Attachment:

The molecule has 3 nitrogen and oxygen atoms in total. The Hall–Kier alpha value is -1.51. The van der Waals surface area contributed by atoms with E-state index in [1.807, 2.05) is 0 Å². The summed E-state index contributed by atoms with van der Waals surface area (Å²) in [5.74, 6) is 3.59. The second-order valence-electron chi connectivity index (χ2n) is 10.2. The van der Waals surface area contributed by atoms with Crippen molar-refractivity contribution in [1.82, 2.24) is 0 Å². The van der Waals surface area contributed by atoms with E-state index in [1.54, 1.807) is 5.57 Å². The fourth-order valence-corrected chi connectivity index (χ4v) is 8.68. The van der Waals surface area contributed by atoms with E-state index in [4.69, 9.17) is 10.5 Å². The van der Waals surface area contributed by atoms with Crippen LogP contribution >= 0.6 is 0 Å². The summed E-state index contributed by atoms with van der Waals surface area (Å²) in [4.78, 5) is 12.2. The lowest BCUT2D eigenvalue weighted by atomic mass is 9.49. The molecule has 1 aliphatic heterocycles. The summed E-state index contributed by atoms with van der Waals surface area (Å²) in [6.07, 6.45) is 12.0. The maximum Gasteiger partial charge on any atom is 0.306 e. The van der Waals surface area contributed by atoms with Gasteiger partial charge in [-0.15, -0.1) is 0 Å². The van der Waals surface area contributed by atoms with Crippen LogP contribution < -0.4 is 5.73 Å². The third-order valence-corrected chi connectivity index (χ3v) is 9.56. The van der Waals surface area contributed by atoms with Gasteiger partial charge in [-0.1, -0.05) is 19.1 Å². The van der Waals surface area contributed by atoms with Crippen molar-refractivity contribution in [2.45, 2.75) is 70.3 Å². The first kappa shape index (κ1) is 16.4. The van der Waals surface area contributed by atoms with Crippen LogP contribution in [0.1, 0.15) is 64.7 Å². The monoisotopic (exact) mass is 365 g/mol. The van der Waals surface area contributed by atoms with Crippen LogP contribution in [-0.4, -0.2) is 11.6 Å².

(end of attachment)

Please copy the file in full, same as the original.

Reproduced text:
The molecule has 3 nitrogen and oxygen atoms in total. The Hall–Kier alpha value is -1.51. The van der Waals surface area contributed by atoms with E-state index in [1.807, 2.05) is 0 Å². The summed E-state index contributed by atoms with van der Waals surface area (Å²) in [5.74, 6) is 3.59. The second-order valence-electron chi connectivity index (χ2n) is 10.2. The van der Waals surface area contributed by atoms with Crippen molar-refractivity contribution in [1.82, 2.24) is 0 Å². The van der Waals surface area contributed by atoms with E-state index in [1.54, 1.807) is 5.57 Å². The fourth-order valence-corrected chi connectivity index (χ4v) is 8.68. The van der Waals surface area contributed by atoms with E-state index in [4.69, 9.17) is 10.5 Å². The van der Waals surface area contributed by atoms with Crippen LogP contribution >= 0.6 is 0 Å². The summed E-state index contributed by atoms with van der Waals surface area (Å²) in [4.78, 5) is 12.2. The lowest BCUT2D eigenvalue weighted by atomic mass is 9.49. The molecule has 1 aliphatic heterocycles. The summed E-state index contributed by atoms with van der Waals surface area (Å²) in [6.07, 6.45) is 12.0. The maximum Gasteiger partial charge on any atom is 0.306 e. The van der Waals surface area contributed by atoms with Gasteiger partial charge in [-0.15, -0.1) is 0 Å². The van der Waals surface area contributed by atoms with Crippen LogP contribution < -0.4 is 5.73 Å². The third-order valence-corrected chi connectivity index (χ3v) is 9.56. The van der Waals surface area contributed by atoms with Gasteiger partial charge in [-0.1, -0.05) is 19.1 Å². The van der Waals surface area contributed by atoms with Crippen molar-refractivity contribution in [2.45, 2.75) is 70.3 Å². The first kappa shape index (κ1) is 16.4. The van der Waals surface area contributed by atoms with Crippen LogP contribution in [0.1, 0.15) is 64.7 Å². The monoisotopic (exact) mass is 365 g/mol. The van der Waals surface area contributed by atoms with Crippen LogP contribution in [-0.4, -0.2) is 11.6 Å².